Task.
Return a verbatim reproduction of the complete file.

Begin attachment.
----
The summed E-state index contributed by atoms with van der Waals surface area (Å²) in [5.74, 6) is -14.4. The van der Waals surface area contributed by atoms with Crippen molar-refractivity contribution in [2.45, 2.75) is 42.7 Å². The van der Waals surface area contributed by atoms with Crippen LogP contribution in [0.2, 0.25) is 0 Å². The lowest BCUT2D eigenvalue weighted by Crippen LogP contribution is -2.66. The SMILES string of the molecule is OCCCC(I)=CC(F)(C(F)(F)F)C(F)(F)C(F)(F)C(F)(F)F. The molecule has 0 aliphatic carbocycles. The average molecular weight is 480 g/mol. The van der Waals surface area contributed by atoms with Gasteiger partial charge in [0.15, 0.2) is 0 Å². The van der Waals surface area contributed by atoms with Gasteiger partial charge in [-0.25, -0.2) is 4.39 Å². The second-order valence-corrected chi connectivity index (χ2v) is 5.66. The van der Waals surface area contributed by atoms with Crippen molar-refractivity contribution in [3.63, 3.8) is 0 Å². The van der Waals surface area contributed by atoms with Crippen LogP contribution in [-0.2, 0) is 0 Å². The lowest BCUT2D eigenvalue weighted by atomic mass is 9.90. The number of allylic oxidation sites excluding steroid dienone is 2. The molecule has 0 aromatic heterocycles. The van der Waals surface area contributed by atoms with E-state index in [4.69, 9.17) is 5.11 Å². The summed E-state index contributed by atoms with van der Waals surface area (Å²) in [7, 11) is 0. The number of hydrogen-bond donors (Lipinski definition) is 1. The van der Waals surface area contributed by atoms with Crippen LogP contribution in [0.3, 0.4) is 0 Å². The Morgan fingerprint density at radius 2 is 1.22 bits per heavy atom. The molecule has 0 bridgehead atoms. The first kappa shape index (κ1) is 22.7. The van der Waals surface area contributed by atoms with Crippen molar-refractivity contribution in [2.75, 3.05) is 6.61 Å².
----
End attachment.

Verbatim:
The summed E-state index contributed by atoms with van der Waals surface area (Å²) in [5.74, 6) is -14.4. The van der Waals surface area contributed by atoms with Crippen molar-refractivity contribution in [2.45, 2.75) is 42.7 Å². The van der Waals surface area contributed by atoms with Crippen LogP contribution in [0.2, 0.25) is 0 Å². The lowest BCUT2D eigenvalue weighted by Crippen LogP contribution is -2.66. The SMILES string of the molecule is OCCCC(I)=CC(F)(C(F)(F)F)C(F)(F)C(F)(F)C(F)(F)F. The molecule has 0 aliphatic carbocycles. The average molecular weight is 480 g/mol. The van der Waals surface area contributed by atoms with Gasteiger partial charge in [0.15, 0.2) is 0 Å². The van der Waals surface area contributed by atoms with Gasteiger partial charge in [-0.25, -0.2) is 4.39 Å². The second-order valence-corrected chi connectivity index (χ2v) is 5.66. The van der Waals surface area contributed by atoms with Crippen molar-refractivity contribution in [3.63, 3.8) is 0 Å². The van der Waals surface area contributed by atoms with Crippen LogP contribution in [-0.2, 0) is 0 Å². The lowest BCUT2D eigenvalue weighted by atomic mass is 9.90. The number of allylic oxidation sites excluding steroid dienone is 2. The molecule has 0 aromatic heterocycles. The van der Waals surface area contributed by atoms with E-state index in [4.69, 9.17) is 5.11 Å². The summed E-state index contributed by atoms with van der Waals surface area (Å²) in [7, 11) is 0. The number of hydrogen-bond donors (Lipinski definition) is 1. The van der Waals surface area contributed by atoms with Crippen LogP contribution in [0.3, 0.4) is 0 Å². The Morgan fingerprint density at radius 2 is 1.22 bits per heavy atom. The molecule has 0 bridgehead atoms. The first kappa shape index (κ1) is 22.7. The van der Waals surface area contributed by atoms with Crippen molar-refractivity contribution in [2.75, 3.05) is 6.61 Å².